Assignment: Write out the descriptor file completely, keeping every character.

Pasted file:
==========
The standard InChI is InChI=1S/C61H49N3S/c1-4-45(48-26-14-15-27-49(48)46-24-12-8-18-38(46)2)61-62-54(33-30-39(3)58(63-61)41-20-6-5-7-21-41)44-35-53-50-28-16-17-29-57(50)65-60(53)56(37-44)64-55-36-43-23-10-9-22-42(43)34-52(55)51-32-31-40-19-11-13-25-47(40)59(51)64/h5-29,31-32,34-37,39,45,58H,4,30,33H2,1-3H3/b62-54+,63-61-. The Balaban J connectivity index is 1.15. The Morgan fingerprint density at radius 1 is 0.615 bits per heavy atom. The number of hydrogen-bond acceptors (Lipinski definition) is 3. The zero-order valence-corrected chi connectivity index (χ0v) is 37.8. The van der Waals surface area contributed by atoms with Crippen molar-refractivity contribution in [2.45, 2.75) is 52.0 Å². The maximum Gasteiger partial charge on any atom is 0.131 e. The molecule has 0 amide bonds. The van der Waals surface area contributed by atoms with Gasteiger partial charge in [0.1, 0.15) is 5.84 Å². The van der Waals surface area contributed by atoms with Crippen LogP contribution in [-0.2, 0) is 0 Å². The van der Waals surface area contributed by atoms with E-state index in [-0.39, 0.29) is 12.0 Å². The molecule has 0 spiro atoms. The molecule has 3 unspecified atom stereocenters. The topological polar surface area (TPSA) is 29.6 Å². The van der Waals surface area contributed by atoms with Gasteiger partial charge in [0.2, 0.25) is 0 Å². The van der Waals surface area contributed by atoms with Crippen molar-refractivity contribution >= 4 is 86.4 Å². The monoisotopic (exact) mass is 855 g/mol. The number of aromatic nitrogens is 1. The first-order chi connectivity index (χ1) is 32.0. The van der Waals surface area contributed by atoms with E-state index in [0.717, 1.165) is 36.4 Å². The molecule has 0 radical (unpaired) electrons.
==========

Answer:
The standard InChI is InChI=1S/C61H49N3S/c1-4-45(48-26-14-15-27-49(48)46-24-12-8-18-38(46)2)61-62-54(33-30-39(3)58(63-61)41-20-6-5-7-21-41)44-35-53-50-28-16-17-29-57(50)65-60(53)56(37-44)64-55-36-43-23-10-9-22-42(43)34-52(55)51-32-31-40-19-11-13-25-47(40)59(51)64/h5-29,31-32,34-37,39,45,58H,4,30,33H2,1-3H3/b62-54+,63-61-. The Balaban J connectivity index is 1.15. The Morgan fingerprint density at radius 1 is 0.615 bits per heavy atom. The number of hydrogen-bond acceptors (Lipinski definition) is 3. The zero-order valence-corrected chi connectivity index (χ0v) is 37.8. The van der Waals surface area contributed by atoms with Crippen molar-refractivity contribution in [2.45, 2.75) is 52.0 Å². The maximum Gasteiger partial charge on any atom is 0.131 e. The molecule has 0 amide bonds. The van der Waals surface area contributed by atoms with Gasteiger partial charge in [0.1, 0.15) is 5.84 Å². The van der Waals surface area contributed by atoms with Crippen LogP contribution in [-0.2, 0) is 0 Å². The van der Waals surface area contributed by atoms with E-state index in [-0.39, 0.29) is 12.0 Å². The molecule has 0 spiro atoms. The molecule has 3 unspecified atom stereocenters. The topological polar surface area (TPSA) is 29.6 Å². The van der Waals surface area contributed by atoms with Gasteiger partial charge in [0.2, 0.25) is 0 Å². The van der Waals surface area contributed by atoms with Crippen molar-refractivity contribution >= 4 is 86.4 Å². The monoisotopic (exact) mass is 855 g/mol. The number of aromatic nitrogens is 1. The first-order chi connectivity index (χ1) is 32.0. The van der Waals surface area contributed by atoms with E-state index in [0.717, 1.165) is 36.4 Å². The molecule has 0 radical (unpaired) electrons.